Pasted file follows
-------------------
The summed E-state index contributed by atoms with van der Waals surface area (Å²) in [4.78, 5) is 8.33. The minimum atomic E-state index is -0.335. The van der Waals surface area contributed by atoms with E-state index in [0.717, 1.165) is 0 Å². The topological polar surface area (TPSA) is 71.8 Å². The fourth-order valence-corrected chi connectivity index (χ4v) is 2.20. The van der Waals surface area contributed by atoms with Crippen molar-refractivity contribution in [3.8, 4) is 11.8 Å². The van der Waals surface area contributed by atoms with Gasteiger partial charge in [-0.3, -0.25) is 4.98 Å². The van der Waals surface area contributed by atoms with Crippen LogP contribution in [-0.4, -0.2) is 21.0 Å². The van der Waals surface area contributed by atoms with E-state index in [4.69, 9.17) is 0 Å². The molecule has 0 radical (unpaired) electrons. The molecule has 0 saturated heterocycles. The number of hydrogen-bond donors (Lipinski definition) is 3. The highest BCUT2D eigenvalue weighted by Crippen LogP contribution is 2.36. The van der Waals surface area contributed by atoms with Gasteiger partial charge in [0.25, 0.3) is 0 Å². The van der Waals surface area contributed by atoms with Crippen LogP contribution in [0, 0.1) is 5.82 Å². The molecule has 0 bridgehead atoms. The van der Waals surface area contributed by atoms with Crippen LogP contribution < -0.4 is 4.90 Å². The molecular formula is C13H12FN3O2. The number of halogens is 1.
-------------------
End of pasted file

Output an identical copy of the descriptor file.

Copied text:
The summed E-state index contributed by atoms with van der Waals surface area (Å²) in [4.78, 5) is 8.33. The minimum atomic E-state index is -0.335. The van der Waals surface area contributed by atoms with E-state index in [0.717, 1.165) is 0 Å². The topological polar surface area (TPSA) is 71.8 Å². The fourth-order valence-corrected chi connectivity index (χ4v) is 2.20. The van der Waals surface area contributed by atoms with Crippen molar-refractivity contribution in [3.8, 4) is 11.8 Å². The van der Waals surface area contributed by atoms with Gasteiger partial charge in [-0.3, -0.25) is 4.98 Å². The van der Waals surface area contributed by atoms with Crippen LogP contribution in [-0.4, -0.2) is 21.0 Å². The van der Waals surface area contributed by atoms with E-state index in [4.69, 9.17) is 0 Å². The molecule has 0 radical (unpaired) electrons. The molecule has 0 saturated heterocycles. The number of hydrogen-bond donors (Lipinski definition) is 3. The highest BCUT2D eigenvalue weighted by Crippen LogP contribution is 2.36. The van der Waals surface area contributed by atoms with Gasteiger partial charge in [0.25, 0.3) is 0 Å². The van der Waals surface area contributed by atoms with Crippen LogP contribution in [0, 0.1) is 5.82 Å². The molecule has 0 bridgehead atoms. The van der Waals surface area contributed by atoms with Crippen LogP contribution < -0.4 is 4.90 Å². The molecular formula is C13H12FN3O2. The number of halogens is 1.